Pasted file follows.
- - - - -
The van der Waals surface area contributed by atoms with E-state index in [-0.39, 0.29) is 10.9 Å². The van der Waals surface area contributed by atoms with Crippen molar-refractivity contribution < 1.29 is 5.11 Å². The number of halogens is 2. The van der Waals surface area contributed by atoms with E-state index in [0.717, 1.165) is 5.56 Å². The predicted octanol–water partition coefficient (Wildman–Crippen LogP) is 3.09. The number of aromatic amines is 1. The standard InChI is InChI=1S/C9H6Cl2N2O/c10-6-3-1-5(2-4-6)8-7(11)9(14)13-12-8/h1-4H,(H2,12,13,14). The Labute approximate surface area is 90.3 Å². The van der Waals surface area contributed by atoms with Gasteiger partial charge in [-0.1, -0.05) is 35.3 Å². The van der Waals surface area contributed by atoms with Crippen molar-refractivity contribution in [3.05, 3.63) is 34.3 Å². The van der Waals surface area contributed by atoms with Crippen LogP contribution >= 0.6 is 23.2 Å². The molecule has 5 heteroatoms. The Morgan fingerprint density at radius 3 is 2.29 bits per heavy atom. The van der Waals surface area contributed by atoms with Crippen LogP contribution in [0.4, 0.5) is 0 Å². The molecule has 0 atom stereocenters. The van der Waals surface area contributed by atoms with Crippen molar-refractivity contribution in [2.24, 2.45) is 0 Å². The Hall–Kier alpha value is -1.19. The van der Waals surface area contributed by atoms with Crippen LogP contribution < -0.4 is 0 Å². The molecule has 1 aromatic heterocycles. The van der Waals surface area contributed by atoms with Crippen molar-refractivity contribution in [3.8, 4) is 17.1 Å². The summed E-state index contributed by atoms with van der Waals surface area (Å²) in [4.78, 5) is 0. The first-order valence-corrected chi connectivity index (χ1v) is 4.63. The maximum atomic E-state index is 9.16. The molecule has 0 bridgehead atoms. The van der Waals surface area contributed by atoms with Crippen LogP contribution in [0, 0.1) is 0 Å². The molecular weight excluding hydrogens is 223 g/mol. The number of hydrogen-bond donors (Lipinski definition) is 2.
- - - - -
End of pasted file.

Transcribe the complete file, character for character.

The van der Waals surface area contributed by atoms with E-state index in [-0.39, 0.29) is 10.9 Å². The van der Waals surface area contributed by atoms with Crippen molar-refractivity contribution < 1.29 is 5.11 Å². The number of halogens is 2. The van der Waals surface area contributed by atoms with E-state index in [0.717, 1.165) is 5.56 Å². The predicted octanol–water partition coefficient (Wildman–Crippen LogP) is 3.09. The number of aromatic amines is 1. The standard InChI is InChI=1S/C9H6Cl2N2O/c10-6-3-1-5(2-4-6)8-7(11)9(14)13-12-8/h1-4H,(H2,12,13,14). The Labute approximate surface area is 90.3 Å². The van der Waals surface area contributed by atoms with Gasteiger partial charge in [-0.1, -0.05) is 35.3 Å². The van der Waals surface area contributed by atoms with Crippen molar-refractivity contribution in [3.05, 3.63) is 34.3 Å². The van der Waals surface area contributed by atoms with Crippen LogP contribution >= 0.6 is 23.2 Å². The molecule has 5 heteroatoms. The Morgan fingerprint density at radius 3 is 2.29 bits per heavy atom. The van der Waals surface area contributed by atoms with Crippen LogP contribution in [0.4, 0.5) is 0 Å². The molecule has 0 atom stereocenters. The van der Waals surface area contributed by atoms with Crippen molar-refractivity contribution in [2.24, 2.45) is 0 Å². The Hall–Kier alpha value is -1.19. The van der Waals surface area contributed by atoms with Crippen LogP contribution < -0.4 is 0 Å². The molecule has 1 aromatic heterocycles. The van der Waals surface area contributed by atoms with Crippen molar-refractivity contribution in [3.8, 4) is 17.1 Å². The summed E-state index contributed by atoms with van der Waals surface area (Å²) in [4.78, 5) is 0. The first-order valence-corrected chi connectivity index (χ1v) is 4.63. The maximum atomic E-state index is 9.16. The molecule has 0 bridgehead atoms. The van der Waals surface area contributed by atoms with Crippen LogP contribution in [0, 0.1) is 0 Å². The molecular weight excluding hydrogens is 223 g/mol. The number of hydrogen-bond donors (Lipinski definition) is 2.